KEOSAUQUA – A hail storm swept through Van Buren County Wednesday dropping balls of ice about 3 inches in diameter.
The enormous hail stones shattered windows in cars in addition to damaging roofs and siding. Van Buren County Chief Sheriff’s Deputy Brad Hudson said no injuries were reported, but he estimated the hail caused hundreds of thousands of dollars in damages.
Several Keosauqua residents posted photos on social media showing their broken windows. Kelly Ehret Putnam told The Ledger that her daughter Mallory drove to Van Buren High School Wednesday morning, and called her at about 10 a.m. to report a storm with huge hail had just hit the school. Putnam said the call was short, because she had to put the family’s cars in the garage at their house south of Bonaparte.
“We got them inside just in time,” Putnam said.
Putnam called her daughter back, who was outside in the parking lot surveying the damage. The back window of Mallory’s car was smashed, dents to every panel, a broken mirror and the windshield busted.
“When we arrived, there were numerous cars with their windows knocked out [from] hail damage,” Putnam said.
Today is the last day of school in the Van Buren Community School District. Putnam said students have offered to give their classmates a ride to school whose cars were damaged in the storm. Putnam said her daughter’s car was totaled.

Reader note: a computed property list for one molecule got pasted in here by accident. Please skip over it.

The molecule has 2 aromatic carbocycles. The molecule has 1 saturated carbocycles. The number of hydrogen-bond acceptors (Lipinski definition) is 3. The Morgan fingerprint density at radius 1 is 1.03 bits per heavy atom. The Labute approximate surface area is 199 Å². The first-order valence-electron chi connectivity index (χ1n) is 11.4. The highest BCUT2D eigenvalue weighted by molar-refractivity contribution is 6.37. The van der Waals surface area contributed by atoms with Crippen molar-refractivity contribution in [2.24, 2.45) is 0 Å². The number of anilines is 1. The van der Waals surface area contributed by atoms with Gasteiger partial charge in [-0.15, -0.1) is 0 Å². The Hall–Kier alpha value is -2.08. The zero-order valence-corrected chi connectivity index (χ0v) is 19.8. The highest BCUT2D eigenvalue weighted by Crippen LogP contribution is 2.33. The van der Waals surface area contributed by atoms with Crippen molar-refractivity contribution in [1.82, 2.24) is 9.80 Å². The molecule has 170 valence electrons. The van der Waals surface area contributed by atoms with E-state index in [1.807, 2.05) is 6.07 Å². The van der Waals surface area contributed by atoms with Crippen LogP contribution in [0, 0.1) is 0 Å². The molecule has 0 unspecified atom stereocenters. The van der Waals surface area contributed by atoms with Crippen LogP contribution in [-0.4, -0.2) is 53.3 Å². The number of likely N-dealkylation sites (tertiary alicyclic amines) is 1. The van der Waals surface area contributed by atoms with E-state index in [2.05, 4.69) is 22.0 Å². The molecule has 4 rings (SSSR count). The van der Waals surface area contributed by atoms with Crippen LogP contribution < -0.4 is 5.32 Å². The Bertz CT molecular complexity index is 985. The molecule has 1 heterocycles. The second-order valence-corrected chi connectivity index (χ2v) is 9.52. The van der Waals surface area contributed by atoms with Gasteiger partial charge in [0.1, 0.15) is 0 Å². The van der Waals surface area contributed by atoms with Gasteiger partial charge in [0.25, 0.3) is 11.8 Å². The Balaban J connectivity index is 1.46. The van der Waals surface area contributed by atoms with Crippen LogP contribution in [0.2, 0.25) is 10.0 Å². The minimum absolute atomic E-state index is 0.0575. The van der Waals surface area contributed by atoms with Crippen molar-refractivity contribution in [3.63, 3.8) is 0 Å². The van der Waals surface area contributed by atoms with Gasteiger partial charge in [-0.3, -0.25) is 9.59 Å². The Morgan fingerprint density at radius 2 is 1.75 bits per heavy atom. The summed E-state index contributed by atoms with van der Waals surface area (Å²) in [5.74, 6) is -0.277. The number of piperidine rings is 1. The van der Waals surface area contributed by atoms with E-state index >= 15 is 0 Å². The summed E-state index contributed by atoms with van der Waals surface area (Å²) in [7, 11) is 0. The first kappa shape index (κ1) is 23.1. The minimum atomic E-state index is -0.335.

Van Buren County Emergency Management Coordinator Dave Drummond was out of the county when the storm went through, but said he has been kept abreast of the situation.
“I know that many school vehicles were pummeled by hail, some of which was close to the size of a baseball,” he said.
Drummond said that as soon as he learned of the damage, he notified the Department of Homeland Security and the National Weather Service. He said that notifying government agencies expedites any aid the state or federal governments can give in a circumstance like this.
Drummond heard a report that windows in the old county courthouse were also broken. The courthouse is the oldest courthouse west of the Mississippi in continuous use.
“I have not heard of any personal injuries yet,” Drummond said. “From my standpoint, that’s a good thing. We can fix dents from hail, but we don’t want to worry about people getting hurt.”
Van Buren County residents have been on the receiving end of Mother Nature’s wrath lately. Just last week a tornado destroyed a home and other buildings near Keosauqua. Meanwhile, the Des Moines River swelled over its banks and flooded parts of the county such as the Bentonsport Park.
Doug and Paula Zollars, who live south of Keosauqua, lost a barn and significant damage to their house from the tornado. Paula reported that they were hit again Wednesday when the hail storm shattered the window in their car’s sunroof.